Liar! Liar! Your house is on fire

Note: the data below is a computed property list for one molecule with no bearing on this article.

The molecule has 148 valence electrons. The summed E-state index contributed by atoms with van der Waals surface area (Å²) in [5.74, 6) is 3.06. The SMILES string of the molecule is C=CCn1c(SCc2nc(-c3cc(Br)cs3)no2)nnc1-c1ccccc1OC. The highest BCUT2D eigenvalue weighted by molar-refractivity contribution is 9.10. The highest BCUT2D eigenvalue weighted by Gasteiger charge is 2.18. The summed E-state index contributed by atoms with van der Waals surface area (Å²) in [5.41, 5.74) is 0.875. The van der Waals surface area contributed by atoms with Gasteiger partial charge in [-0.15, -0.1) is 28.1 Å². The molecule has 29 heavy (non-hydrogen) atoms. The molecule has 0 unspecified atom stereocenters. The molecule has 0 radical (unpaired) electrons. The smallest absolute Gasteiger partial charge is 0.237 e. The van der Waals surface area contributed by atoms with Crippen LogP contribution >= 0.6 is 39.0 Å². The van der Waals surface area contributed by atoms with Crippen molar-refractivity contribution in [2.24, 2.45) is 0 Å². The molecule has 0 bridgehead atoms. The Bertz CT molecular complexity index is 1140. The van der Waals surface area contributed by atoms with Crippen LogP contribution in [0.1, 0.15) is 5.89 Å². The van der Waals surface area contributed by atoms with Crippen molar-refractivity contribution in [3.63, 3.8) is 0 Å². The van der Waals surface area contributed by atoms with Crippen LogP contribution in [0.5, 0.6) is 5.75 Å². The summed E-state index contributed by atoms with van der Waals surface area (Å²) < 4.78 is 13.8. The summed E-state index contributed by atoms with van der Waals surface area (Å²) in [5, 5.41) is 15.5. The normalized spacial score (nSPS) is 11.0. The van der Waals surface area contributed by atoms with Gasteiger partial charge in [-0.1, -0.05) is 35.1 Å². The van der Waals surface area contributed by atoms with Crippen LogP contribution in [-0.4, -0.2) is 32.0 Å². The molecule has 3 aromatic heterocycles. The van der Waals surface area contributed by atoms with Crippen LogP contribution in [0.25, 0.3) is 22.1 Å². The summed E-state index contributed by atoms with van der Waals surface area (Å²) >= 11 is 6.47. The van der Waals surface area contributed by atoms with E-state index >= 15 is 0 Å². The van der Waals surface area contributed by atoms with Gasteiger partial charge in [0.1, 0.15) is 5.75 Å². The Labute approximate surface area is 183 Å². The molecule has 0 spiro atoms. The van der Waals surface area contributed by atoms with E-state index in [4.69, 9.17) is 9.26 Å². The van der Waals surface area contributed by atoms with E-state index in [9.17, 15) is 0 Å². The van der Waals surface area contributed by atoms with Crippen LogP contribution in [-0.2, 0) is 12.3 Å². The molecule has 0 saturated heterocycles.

by Tom Pearson Last week saw a further unravelling of the lies and deceptions used as a pretext for war by the governments of the US, Britain and Australia. The death of British scientist David Kelly, a weapons advisor to the Blair Government, has seen more calls for Prime Minister Tony Blair to resign. Those defending the criminal war on Iraq had hounded Kelly because he had the audacity to refute his government's claims that Iraq had weapons of mass destruction that threatened the world. Kelly, found dead with a slashed wrist in woods near his home, was an Oxford-educated microbiologist and a member of the UN weapons inspection body UNSCOM since 1991. He had told the BBC the documents used by Blair to justify war had been "sexed up" i.e. falsified. It is being taken as self-evident that his death was by his own hand: that he may have been driven to suicide for simply telling the truth is in itself enough for Blair and his warmongering government to resign. But it is also not beyond a government willing to slaughter thousands of innocent people in Iraq to have one of its own public servants murdered. Whatever the case may be, others have now been put on notice to keep their mouths shut. The latest developments came as the US was forced to admit that there is organised resistance against the army of occupation in Iraq and more revelations about the concocted "evidence" of weapons of mass destruction were emerging. The head of US Central Command, General John Abizaid, contradicted his predecessor Tommy Franks and the US Defence Secretary Donald Rumsfeld by admitting US troops were facing "a classic guerrilla war" . In Washington last week it was revealed that a committee led by Deputy Defence Secretary Paul Wolfowitz told George W Bush to include a reference in his January State of the Union address that claimed Iraq had tried to purchase 500 tonnes of uranium from the African state of Niger. Though the CIA had told Wolfowitz that this information was "unreliable" it was inserted in the statement anyhow because of Bush's desperate need to stampede the American people into accepting the necessity to go to war against Iraq. Now, Bush is feeling the heat of public scrutiny and anger as the realisation grows that the war was based on lies. According to a recent Newsweek poll, 45 per cent of Americans say the Bush administration misinterpreted intelligence reports about Iraq, and 38 per cent think it deliberately miss-led the country. Wolfowitz's rejection of their advice did not please the CIA advisers, a disquiet that was compounded by the CIA Director George Tenet last week becoming Bush's fall guy. Tenet took the blame for the false information about Niger in the Bush statement, a classic case of blaming the messenger. Contradictions between the administration and the CIA began to fester before the attack on Iraq. In the months leading up to the war, Rumsfeld became increasingly frustrated that the CIA wasn't coming up with any evidence of Iraq's chemical, biological or nuclear weapons, evidence that the White House needed in order to spark the conflict. Instead, as the world is now seeing, Bush and his circle manufactured evidence. Getting the "right" information To ensure that Bush got the "right" information, Wolfowitz and Vice- President Cheney set up their own coterie of intelligence agents called the Office of Special Plans. According to the New Yorker magazine this committee started picking out things that "supported their thesis, stringing them into arguments". The Office of Special Plans also provided "information on Iraq's hostile intentions or links to terrorists". Former CIA officials describe the agency as being "demoralised", saying that "George Tenet knows he's been beaten up". The rift between spy agency and government grew as the administration dismissed all intelligence on Iraq from the CIA because it failed to find any evidence of weapons of mass destruction. Reactionary Republican Congressman, Pat Roberts, the chair of the Senate select committee on intelligence, is spitting chips: "What now concerns me most is what appears to be a campaign of press leaks by the CIA in an effort to discredit the president". As the heat is turned up on Bush, Blair and Howard, the pro-war spin doctors are racketing up their ballyhoo. The foreign editor of the Australian newspaper, Greg Sheridan, leapt into the fray last week. In his column Sheridan, a committed flag waver for US global ambitions along with his boss Rupert Murdoch, stated, "The US has discovered what it believes is decisive proof of Iraq's weapons of mass destructions programs". Cooking the evidence Not actual weapons, but programs. There is according to Sheridan "evidence", from unnamed "well-informed sources", in the form of "material not in a pristine or readily identifiable state when it was discovered" so, "it was decided to take it back to the US for comprehensive laboratory testing". There are no prizes for guessing what the results of those tests will be. Sheridan, and his mates, Howard, Blair and Bush, are now desperately grasping at straws. The fact is that no evidence has been found of Iraqi chemical or biological weapons capable of "causing death and destruction on a mammoth scale", as Howard claimed, because there was none to be found. The trio lied on a mammoth scale so as to commit forces to a war that caused more than 10,000 innocent civilian deaths. They continue to heap one lie on another. To admit their deceit and their guilt would be fatal to their cause and to their government. In Iraq, unrest is growing among the US soldiers who are facing increased resistance and have been told their deployment is now "indefinite". With some personnel openly criticising the Bush administration, General Abizaid has told them to shut up. "None of us that wear this uniform are free to say anything disparaging about the secretary of defence or the president of the United States", he said, warning of disciplinary action. Such developments are echoes of the dirty war on Vietnam. The US is calling up 10,000 US National Guard troops to reinforce the occupation and is attempting to find other countries willing to send troops to replace US forces as it prepares for new wars against other countries.